Oh yeah, and there was a silent auction, and a live auction, and live music courtesy of Rockin/Rollin Ted Vucuravich (Cadence CTO) and The Chad Tuckers Band, and lots of other folks who appear to have brought the whole family to the event. And, as an added bonus, there was the amazing sight of huge football players bowling right along side some (slightly less bulky) software developers and CEOs, including Cadences Mike Fister, Denalis Sanjay Srivastava, and NVIDIA’s Jen-Hsun Huang.
I think you get the picture. It was pretty awesome. No wonder that last Saturday’s event raised over $1 million in the course of the afternoon. That’s a lot of money. This year’s recipient? The Silicon Valley Women’s Initiative, working to help lower-income women start businesses. The 2005 recipient was the Fisher House for families of wounded veterans on the campus of the Palo Alto VA Hospital. Well done, Cadence!
Okay See you all in San Diego!
Design for Manufacturing – Once more, with feeling
Atul Sharan – President and CEO, Clear Shape
Chenmin Hu – President, Anchor Semiconductor
Dave Holt – CEO, Lightspeed Logic
Dave Reed – Vice President of Marketing, Blaze DFM
Gary Smith – President, Gary Smith EDA
Joe Sawicki – Vice President and GM of Design-to-Silicon Division, Mentor Graphics
John Lee – GM of Physical Verification Business Unit, Magma Design Automation
Kamal Aggarwal – Vice President of Marketing and Strategy, SoftJin Technologies
Michael Buehler-Garcia – VP of Marketing and Busn. Development, Ponte Solutions
Mitch Heins – Vice President of Business Development, Pyxis Technology
Prasad Subramanian – Vice President of Design Technology, eSilicon
Prashant Maniar – Chief Strategy Officer, Stratosphere Solutions
Rob Aitken – Fellow, ARM
Srini Raghvendra – Senior Director of Marketing for DFM solutions, Synopsys
Sudhakar Jilla – Director of Marketing, Sierra Design Automation
Tom Wong – Vice President of Marketing, Takumi Technology
Yervant Zorian – Vice President and Chief Scientist, Virage Logic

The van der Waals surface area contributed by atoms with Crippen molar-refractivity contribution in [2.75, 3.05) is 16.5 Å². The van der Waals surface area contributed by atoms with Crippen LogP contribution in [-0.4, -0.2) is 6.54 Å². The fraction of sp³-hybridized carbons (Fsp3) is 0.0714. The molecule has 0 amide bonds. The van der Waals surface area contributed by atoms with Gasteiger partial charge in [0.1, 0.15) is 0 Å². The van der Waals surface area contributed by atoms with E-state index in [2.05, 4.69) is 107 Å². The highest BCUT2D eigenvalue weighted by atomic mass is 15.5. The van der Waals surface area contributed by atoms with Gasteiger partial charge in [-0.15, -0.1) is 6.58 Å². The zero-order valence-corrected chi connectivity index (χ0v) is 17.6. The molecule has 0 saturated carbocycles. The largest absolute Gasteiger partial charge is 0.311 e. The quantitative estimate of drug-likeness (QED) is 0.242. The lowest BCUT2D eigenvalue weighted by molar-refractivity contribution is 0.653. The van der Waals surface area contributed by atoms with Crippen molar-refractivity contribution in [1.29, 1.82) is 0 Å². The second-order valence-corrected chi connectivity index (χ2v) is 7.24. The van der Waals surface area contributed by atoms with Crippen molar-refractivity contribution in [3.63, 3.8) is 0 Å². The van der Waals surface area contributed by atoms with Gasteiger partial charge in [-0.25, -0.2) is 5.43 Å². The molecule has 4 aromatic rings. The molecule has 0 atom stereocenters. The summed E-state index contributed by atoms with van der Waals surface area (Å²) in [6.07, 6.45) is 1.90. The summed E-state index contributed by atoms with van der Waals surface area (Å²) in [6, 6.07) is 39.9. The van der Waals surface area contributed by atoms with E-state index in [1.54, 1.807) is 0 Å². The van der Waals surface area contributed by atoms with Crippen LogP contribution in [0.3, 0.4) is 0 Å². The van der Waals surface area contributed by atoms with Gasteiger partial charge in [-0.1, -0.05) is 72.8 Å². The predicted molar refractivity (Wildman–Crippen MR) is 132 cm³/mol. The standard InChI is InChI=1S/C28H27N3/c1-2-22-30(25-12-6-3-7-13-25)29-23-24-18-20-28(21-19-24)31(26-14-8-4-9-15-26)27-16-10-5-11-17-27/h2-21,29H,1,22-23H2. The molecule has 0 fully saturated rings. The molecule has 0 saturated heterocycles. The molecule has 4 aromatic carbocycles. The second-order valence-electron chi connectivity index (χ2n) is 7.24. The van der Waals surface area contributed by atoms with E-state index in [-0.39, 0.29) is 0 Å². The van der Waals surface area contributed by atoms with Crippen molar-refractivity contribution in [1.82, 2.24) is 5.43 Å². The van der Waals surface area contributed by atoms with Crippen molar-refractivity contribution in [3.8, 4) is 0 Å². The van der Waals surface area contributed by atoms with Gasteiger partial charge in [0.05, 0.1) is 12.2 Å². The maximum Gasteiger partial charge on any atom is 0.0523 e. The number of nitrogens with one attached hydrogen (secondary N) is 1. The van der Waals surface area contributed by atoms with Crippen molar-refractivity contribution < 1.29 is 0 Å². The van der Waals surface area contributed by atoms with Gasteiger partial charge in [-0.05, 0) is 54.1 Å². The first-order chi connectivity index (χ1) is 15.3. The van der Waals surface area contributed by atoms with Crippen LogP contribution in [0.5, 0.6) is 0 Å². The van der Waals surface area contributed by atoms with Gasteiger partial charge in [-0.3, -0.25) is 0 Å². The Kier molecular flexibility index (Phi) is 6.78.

Ken Potts – Vice President of Product Marketing, Virage Logic
Questions and Answers – A Baker’s Dozen
1) DFM is not new, but some parts of it are newer than other parts. Please list the 3 oldest parts, and the 3 newest parts.
Atul Sharan – The oldest elements of DFM are Rules, Extraction Tables, and Spice Models. The newest aspects are Variability, Models, and a Model-based infrastructure that supplements a rule-based infrastructure.
Chenmin Hu – Three oldest parts: DRC, OPC, and PSM. Three newest parts: full-chip post-OPC verification, model-based litho-friendly design, hardware-accelerated litho simulation.
Dave Holt – Old Design Rules become New Design Guidelines. Old LVS/DRC become New LVS/DRC/DFM. Old PVT characterization becomes New 20+ corners characterization.
Dave Reed – Oldest: 1) Plain vanilla design rules; 2) Defect yield focus (via doubling, wide wires with slotting, end-of-line routing rules); 3) Resolution enhancement techniques (optical proximity correction, phase shift masks). Newest: 1) Electrical DFM (parametric yield focus); 2) Leakage power reduction (multi-Vt libraries; transistor gate-length biasing); 3) Process-aware analysis and optimization.
Gary Smith – The older parts are rule-based, the newer parts are model-based. Also, we are seeing many of the new tools use parallel processing to speed up their tools.